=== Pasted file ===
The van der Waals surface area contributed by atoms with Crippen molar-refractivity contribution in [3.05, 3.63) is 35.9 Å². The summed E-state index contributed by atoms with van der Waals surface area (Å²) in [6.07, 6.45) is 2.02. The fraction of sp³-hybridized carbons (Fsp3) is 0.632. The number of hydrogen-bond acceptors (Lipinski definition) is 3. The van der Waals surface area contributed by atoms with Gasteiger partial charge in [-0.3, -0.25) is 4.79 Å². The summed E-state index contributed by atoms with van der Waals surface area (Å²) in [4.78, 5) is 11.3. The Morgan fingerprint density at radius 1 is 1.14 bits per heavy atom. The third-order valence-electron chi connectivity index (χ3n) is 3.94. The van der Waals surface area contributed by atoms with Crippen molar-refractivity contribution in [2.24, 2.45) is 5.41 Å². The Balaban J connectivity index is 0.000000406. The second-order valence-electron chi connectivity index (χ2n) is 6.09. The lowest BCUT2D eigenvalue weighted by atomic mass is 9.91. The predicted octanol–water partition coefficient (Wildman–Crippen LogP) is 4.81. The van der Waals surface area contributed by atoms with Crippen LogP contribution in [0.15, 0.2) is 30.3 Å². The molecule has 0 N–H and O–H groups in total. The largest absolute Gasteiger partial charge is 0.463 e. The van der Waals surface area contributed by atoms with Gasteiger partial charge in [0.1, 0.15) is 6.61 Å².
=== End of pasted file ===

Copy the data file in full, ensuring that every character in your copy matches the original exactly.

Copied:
The van der Waals surface area contributed by atoms with Crippen molar-refractivity contribution in [3.05, 3.63) is 35.9 Å². The summed E-state index contributed by atoms with van der Waals surface area (Å²) in [6.07, 6.45) is 2.02. The fraction of sp³-hybridized carbons (Fsp3) is 0.632. The number of hydrogen-bond acceptors (Lipinski definition) is 3. The van der Waals surface area contributed by atoms with Gasteiger partial charge in [-0.3, -0.25) is 4.79 Å². The summed E-state index contributed by atoms with van der Waals surface area (Å²) in [4.78, 5) is 11.3. The Morgan fingerprint density at radius 1 is 1.14 bits per heavy atom. The third-order valence-electron chi connectivity index (χ3n) is 3.94. The van der Waals surface area contributed by atoms with Crippen molar-refractivity contribution in [2.24, 2.45) is 5.41 Å². The Balaban J connectivity index is 0.000000406. The second-order valence-electron chi connectivity index (χ2n) is 6.09. The lowest BCUT2D eigenvalue weighted by atomic mass is 9.91. The predicted octanol–water partition coefficient (Wildman–Crippen LogP) is 4.81. The van der Waals surface area contributed by atoms with Crippen LogP contribution in [0.15, 0.2) is 30.3 Å². The molecule has 0 N–H and O–H groups in total. The largest absolute Gasteiger partial charge is 0.463 e. The van der Waals surface area contributed by atoms with Gasteiger partial charge in [0.1, 0.15) is 6.61 Å².